Junketsu no Maria continues to entertain with its unique blend of grounded medieval conflict, diverse multi-faith pantheon of deities weighing in on the state of the earthly plain, and a soft-touch ecchi vibe.
Even though the blushing, teen-angst lovey-dovey plot for Maria’s loins is never far from the front, the depth and complexity of the world around her, and the sincerity of the people who populate it, really elevates JnK to an unusually high level.
To sum up the story: Joseph puts ethics before faith and actually wins his argument with Arch Angel Michael. It’s a wonderful scene because, to me, it’s so open to interpretation. Was Joseph’s “faith” that doing the right thing must be godly, therefore Maria must be godly, enough to sway God and get Michael to stand down?
Whatever the reason, Michael beams down Ezekiel to follow Maria and ensure that she behaves. If not, or if she loses her virginity, she will lose her powers.
Ezekiel is immediately outclassed by Maria’s familiars, who find ‘her’ pompous and easy to provoke into revealing too much information. On this last point, Maria learns that Michael is too busy to pay attention to her at all times, and thus is largely able to continue her work to thwart battles.
As an adorable side note, Ezekiel is like the other familiars, in that she is often in bird form. While she is also white, it’s easy to identify her from the Artemis and Priapus by her slim profile and giant cross on her chest. Not subtle but it works.
Rounding out the new characters this week is Bernard, who’s an interestingly pragmatic monk and beekeeper. While he initially offers Maria salvation and is disappointed that she won’t take it, he’s not especially surprised nor over-the-top outraged by it.
Rather, he sees her defense of urban areas and the peasants as useful and not worth pursuit. Not unless she truly gets in the churches way directly.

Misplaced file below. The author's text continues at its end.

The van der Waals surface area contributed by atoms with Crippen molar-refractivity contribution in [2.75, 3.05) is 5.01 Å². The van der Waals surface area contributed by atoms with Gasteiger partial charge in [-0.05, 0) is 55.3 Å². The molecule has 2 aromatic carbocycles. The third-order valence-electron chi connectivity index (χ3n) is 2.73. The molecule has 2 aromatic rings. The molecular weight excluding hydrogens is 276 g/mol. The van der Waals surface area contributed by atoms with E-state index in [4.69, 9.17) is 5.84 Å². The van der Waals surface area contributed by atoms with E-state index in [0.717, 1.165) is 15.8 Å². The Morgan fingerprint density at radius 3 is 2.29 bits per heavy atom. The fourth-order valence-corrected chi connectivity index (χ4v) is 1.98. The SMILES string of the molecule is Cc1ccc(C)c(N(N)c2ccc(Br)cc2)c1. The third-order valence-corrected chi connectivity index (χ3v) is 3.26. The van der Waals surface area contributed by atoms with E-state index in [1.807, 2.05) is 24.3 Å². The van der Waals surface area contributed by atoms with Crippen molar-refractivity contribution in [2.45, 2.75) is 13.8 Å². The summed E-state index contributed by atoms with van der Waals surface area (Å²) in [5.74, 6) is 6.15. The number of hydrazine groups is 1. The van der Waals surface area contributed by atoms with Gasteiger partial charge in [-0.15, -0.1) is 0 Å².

Above all, Bernard has the same authentic vibe going for him that much of JnK does and I greatly appreciate his addition. He’ll be an enemy, sure, but there’s nothing pure evil or laughing-madman about him.
He’s just a guy, a deeply devout guy, who has several objectives that must be accomplished any way he can. In many ways, he’s exactly what A/Z’s Slaine seems to have become, but without all the red herrings along the way.
The episode ends with yet another deity showing up to talk with Maria and, like all the rest, this one is pretty sure Maria’s goals are impossible to achieve. People suck and kill each other. They always have and always will.
Again, like the Valkaries last week, JnK greatly benefits by showing that more than Christianity is going on. What makes it even more interesting, though, is that the Non-Christians don’t disagree with the Christians about Maria. She’s no herald for another side. She truly is her own side, her own person, and that freedom is what sets her apart from the setting and the time.
I really look forward to how this develops. Even with the eye-rolling ecchi asides, I don’t remember the last show that had this much nuance and precision, within pseudo-history, without feeling agenda-ized or gross. Good job, JnK. Good job!